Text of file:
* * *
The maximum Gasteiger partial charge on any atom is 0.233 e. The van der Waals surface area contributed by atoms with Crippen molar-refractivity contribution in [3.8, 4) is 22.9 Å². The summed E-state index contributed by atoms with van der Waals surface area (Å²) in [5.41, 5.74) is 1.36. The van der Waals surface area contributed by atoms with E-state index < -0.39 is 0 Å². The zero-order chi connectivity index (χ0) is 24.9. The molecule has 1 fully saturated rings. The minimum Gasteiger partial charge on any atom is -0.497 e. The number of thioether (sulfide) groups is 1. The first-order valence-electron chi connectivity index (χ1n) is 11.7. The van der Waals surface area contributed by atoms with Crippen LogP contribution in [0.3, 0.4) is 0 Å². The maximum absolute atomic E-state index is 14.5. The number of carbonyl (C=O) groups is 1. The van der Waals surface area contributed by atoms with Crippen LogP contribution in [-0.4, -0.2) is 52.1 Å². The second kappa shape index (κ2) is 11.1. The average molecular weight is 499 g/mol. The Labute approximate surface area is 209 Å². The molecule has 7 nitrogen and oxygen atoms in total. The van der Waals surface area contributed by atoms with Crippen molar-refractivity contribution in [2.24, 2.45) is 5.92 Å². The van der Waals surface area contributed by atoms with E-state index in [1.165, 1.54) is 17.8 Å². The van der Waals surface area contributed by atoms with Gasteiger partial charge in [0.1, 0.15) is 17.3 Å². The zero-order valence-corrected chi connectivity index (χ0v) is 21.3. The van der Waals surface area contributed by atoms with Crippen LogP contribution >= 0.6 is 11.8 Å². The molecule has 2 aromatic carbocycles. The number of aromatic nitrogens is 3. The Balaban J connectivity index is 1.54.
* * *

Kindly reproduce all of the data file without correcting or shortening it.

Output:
The maximum Gasteiger partial charge on any atom is 0.233 e. The van der Waals surface area contributed by atoms with Crippen molar-refractivity contribution in [3.8, 4) is 22.9 Å². The summed E-state index contributed by atoms with van der Waals surface area (Å²) in [5.41, 5.74) is 1.36. The van der Waals surface area contributed by atoms with E-state index < -0.39 is 0 Å². The zero-order chi connectivity index (χ0) is 24.9. The molecule has 1 fully saturated rings. The minimum Gasteiger partial charge on any atom is -0.497 e. The number of thioether (sulfide) groups is 1. The first-order valence-electron chi connectivity index (χ1n) is 11.7. The van der Waals surface area contributed by atoms with Crippen LogP contribution in [0.3, 0.4) is 0 Å². The maximum absolute atomic E-state index is 14.5. The number of carbonyl (C=O) groups is 1. The van der Waals surface area contributed by atoms with Crippen LogP contribution in [-0.4, -0.2) is 52.1 Å². The second kappa shape index (κ2) is 11.1. The average molecular weight is 499 g/mol. The Labute approximate surface area is 209 Å². The molecule has 7 nitrogen and oxygen atoms in total. The van der Waals surface area contributed by atoms with Crippen molar-refractivity contribution in [2.24, 2.45) is 5.92 Å². The van der Waals surface area contributed by atoms with E-state index in [1.165, 1.54) is 17.8 Å². The van der Waals surface area contributed by atoms with Gasteiger partial charge in [0.1, 0.15) is 17.3 Å². The zero-order valence-corrected chi connectivity index (χ0v) is 21.3. The van der Waals surface area contributed by atoms with Crippen LogP contribution >= 0.6 is 11.8 Å². The molecule has 2 aromatic carbocycles. The number of aromatic nitrogens is 3. The Balaban J connectivity index is 1.54.